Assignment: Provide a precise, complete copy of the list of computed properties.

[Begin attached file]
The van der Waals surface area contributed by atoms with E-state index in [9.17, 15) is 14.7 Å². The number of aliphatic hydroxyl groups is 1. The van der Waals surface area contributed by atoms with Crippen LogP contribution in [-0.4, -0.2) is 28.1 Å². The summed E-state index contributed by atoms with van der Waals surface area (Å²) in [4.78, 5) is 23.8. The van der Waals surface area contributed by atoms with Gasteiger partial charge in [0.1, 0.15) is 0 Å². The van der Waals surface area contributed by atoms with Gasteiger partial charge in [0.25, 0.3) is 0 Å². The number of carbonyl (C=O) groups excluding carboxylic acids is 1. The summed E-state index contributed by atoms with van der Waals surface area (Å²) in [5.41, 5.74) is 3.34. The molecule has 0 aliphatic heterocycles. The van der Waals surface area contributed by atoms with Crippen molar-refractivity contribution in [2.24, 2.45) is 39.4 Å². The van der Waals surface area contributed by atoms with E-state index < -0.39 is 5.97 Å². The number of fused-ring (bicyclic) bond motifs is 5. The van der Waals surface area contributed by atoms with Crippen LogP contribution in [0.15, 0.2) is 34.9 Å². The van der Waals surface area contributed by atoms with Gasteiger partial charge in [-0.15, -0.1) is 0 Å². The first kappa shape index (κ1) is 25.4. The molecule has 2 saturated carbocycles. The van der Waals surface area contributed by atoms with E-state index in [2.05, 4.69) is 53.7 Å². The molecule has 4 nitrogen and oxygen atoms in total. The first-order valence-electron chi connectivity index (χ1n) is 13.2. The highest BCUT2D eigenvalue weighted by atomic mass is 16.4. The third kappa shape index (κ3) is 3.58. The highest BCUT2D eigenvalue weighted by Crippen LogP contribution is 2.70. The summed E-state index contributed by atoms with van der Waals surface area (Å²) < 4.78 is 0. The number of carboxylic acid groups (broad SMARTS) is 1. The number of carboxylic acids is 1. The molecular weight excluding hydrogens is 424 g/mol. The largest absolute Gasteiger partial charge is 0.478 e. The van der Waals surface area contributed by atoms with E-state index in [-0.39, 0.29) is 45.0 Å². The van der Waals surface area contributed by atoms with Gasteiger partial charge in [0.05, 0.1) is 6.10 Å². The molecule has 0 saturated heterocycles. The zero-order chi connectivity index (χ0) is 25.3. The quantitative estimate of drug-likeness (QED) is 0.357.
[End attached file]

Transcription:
The van der Waals surface area contributed by atoms with E-state index in [9.17, 15) is 14.7 Å². The number of aliphatic hydroxyl groups is 1. The van der Waals surface area contributed by atoms with Crippen LogP contribution in [-0.4, -0.2) is 28.1 Å². The summed E-state index contributed by atoms with van der Waals surface area (Å²) in [4.78, 5) is 23.8. The van der Waals surface area contributed by atoms with Gasteiger partial charge in [0.1, 0.15) is 0 Å². The van der Waals surface area contributed by atoms with Gasteiger partial charge in [0.25, 0.3) is 0 Å². The number of carbonyl (C=O) groups excluding carboxylic acids is 1. The summed E-state index contributed by atoms with van der Waals surface area (Å²) in [5.41, 5.74) is 3.34. The molecule has 0 aliphatic heterocycles. The van der Waals surface area contributed by atoms with Crippen molar-refractivity contribution in [2.24, 2.45) is 39.4 Å². The van der Waals surface area contributed by atoms with E-state index < -0.39 is 5.97 Å². The number of fused-ring (bicyclic) bond motifs is 5. The van der Waals surface area contributed by atoms with Crippen LogP contribution in [0.15, 0.2) is 34.9 Å². The van der Waals surface area contributed by atoms with Gasteiger partial charge in [-0.15, -0.1) is 0 Å². The first kappa shape index (κ1) is 25.4. The molecule has 2 saturated carbocycles. The van der Waals surface area contributed by atoms with E-state index in [2.05, 4.69) is 53.7 Å². The molecule has 4 nitrogen and oxygen atoms in total. The first-order valence-electron chi connectivity index (χ1n) is 13.2. The highest BCUT2D eigenvalue weighted by atomic mass is 16.4. The third kappa shape index (κ3) is 3.58. The highest BCUT2D eigenvalue weighted by Crippen LogP contribution is 2.70. The summed E-state index contributed by atoms with van der Waals surface area (Å²) < 4.78 is 0. The number of carboxylic acid groups (broad SMARTS) is 1. The number of carboxylic acids is 1. The molecular weight excluding hydrogens is 424 g/mol. The largest absolute Gasteiger partial charge is 0.478 e. The van der Waals surface area contributed by atoms with E-state index in [-0.39, 0.29) is 45.0 Å². The van der Waals surface area contributed by atoms with Gasteiger partial charge in [0.05, 0.1) is 6.10 Å². The molecule has 0 saturated heterocycles. The zero-order chi connectivity index (χ0) is 25.3. The quantitative estimate of drug-likeness (QED) is 0.357.